HoboJacket Good Idea or Sports Exploitation?

I was reading this and thought I would seek the opinion of the few people who actually read this blog.  The short story is that a guy started a website where you could donate clothing representing your most hated school and they would then take the clothing and give it to a homeless person who needs warm clothing.  So, for example, I would donate $10 and a university of texas hoodie to HoboJacket.  They would then provide someone who needed warm clothes with that hoodie.  The catch is that everyone could then see a homeless guy wearing a texas hoodie essentially saying, “Go to texas, end up homeless.”  The man with this idea thought it would be a unique and funny way to get people to help out others in need.  But, apparently he managed to really anger a lot of social activists who view his efforts as exploiting the less-well-0ff in society.  So, after a public backlash, this is what appears on the website now:


An Apology

I thought I had a clever idea for leveraging existing college rivalries to raise money to provide warm clothing for the homeless.
But I did not actually understand that my gimmick was dependent on objectifying the homeless.
The site’s so-called edgy manner was designed to spread quickly, but I realize now that it also allowed my insensitivity to go viral.

I wish I could rewind time to Sunday and reverse the decision to take the site live.
But time is irreversible and I’ve learned a hard lesson.
I’m sorry that I offended so many, and I’m disappointed in my own lack of judgment.
I’ve matured a lot over the last 3 days in listening to the flood of more mature voices out there.
I especially apologize for using those who can’t as easily speak up for themselves.


So, Atop Greene’s Hill readers, what do you think? Creative and good idea for helping the homeless get needed warm clothes, or simple exploitation of the needy in order to have a few laughs at your hated rival’s expense?

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3 Responses to HoboJacket Good Idea or Sports Exploitation?

  1. Dale says:

    I dunno if I’d call it “exploitation,” but it is kind of a jerk move. My sense is that the original motivation wasn’t benevolence.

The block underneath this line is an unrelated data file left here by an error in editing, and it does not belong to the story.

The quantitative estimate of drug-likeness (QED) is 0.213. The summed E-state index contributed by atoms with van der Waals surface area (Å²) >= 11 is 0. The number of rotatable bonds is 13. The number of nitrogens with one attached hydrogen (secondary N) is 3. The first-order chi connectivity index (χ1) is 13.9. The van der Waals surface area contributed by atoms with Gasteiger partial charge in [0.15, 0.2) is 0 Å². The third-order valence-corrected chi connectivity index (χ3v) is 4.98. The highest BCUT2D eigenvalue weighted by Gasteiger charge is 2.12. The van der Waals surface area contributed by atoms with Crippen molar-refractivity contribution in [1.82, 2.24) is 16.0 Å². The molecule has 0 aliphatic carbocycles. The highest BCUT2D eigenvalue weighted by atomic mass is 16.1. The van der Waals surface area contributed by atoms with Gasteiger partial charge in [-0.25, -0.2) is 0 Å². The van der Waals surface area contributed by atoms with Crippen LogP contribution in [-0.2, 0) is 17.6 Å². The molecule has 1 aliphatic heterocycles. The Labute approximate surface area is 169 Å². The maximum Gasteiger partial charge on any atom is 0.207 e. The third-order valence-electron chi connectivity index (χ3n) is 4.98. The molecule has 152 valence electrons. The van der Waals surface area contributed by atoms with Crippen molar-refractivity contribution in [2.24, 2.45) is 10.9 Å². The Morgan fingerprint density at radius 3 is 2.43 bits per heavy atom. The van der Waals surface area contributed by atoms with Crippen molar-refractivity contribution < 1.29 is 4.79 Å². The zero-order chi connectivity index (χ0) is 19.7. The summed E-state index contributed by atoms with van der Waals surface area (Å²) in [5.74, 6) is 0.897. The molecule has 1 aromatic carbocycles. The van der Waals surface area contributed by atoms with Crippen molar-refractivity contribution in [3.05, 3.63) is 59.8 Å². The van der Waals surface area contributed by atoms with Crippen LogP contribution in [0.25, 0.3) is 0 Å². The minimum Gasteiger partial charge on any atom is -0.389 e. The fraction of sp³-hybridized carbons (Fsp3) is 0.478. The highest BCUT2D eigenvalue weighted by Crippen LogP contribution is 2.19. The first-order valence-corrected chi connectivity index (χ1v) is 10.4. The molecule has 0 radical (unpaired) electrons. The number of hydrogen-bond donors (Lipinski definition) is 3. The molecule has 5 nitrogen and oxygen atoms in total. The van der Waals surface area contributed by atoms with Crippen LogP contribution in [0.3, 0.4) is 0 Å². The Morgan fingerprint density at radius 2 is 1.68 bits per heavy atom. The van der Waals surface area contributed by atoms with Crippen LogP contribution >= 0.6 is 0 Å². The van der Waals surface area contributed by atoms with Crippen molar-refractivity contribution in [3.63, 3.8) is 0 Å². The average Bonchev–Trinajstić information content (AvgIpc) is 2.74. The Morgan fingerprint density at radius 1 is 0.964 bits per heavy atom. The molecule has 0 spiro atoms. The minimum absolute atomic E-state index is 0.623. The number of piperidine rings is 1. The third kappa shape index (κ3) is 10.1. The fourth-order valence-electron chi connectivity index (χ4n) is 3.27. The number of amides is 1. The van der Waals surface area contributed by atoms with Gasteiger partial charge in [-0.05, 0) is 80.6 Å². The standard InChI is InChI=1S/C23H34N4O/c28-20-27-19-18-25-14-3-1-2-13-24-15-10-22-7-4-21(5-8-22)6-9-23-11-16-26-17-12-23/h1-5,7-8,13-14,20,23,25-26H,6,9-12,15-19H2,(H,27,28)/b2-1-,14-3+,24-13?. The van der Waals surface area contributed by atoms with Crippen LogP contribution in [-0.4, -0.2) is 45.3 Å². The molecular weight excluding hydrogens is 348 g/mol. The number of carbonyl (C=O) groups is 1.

2. Ben says:

    Yep, I’m definitely riding the ethical dilemma line on this one, but the fact that the idea most certainly cannot avoid labeling a disadvantaged socioeconomic group should have been motivation enough not to go forward. It does however remind me of what happens to the printed team memorabilia that states fiction. To give an example, take the 2011 World Champion Texas Rangers shirts and hats. Of course they were printed ahead of the possibility that the Rangers won the World Series so that people can get their hands on the gear right after the game. The companies don’t however destroy them despite the fact that they’re not worth what they could’ve been if they were true. They instead donate them to poorer countries. We don’t look at this as an “in your face” to the team that lost, do we? I know it certainly isn’t viewed as mocking the people that receive them.

  3. I think I’m on board with you guys. I seriously doubt this guy really had pure intentions to begin with. Also, Ben, good point about the shirts and hats for teams who lose championship games. I knew they did that, but I don’t think it’s the same thing here. I think it’s the motivation behind the “donation” that’s the difference. In one example the motivation is to “mock” a particular team/school. In the other example, it’s simply to dump unsellable product. Why not let some people benefit rather than just trashing the shirts and hats?

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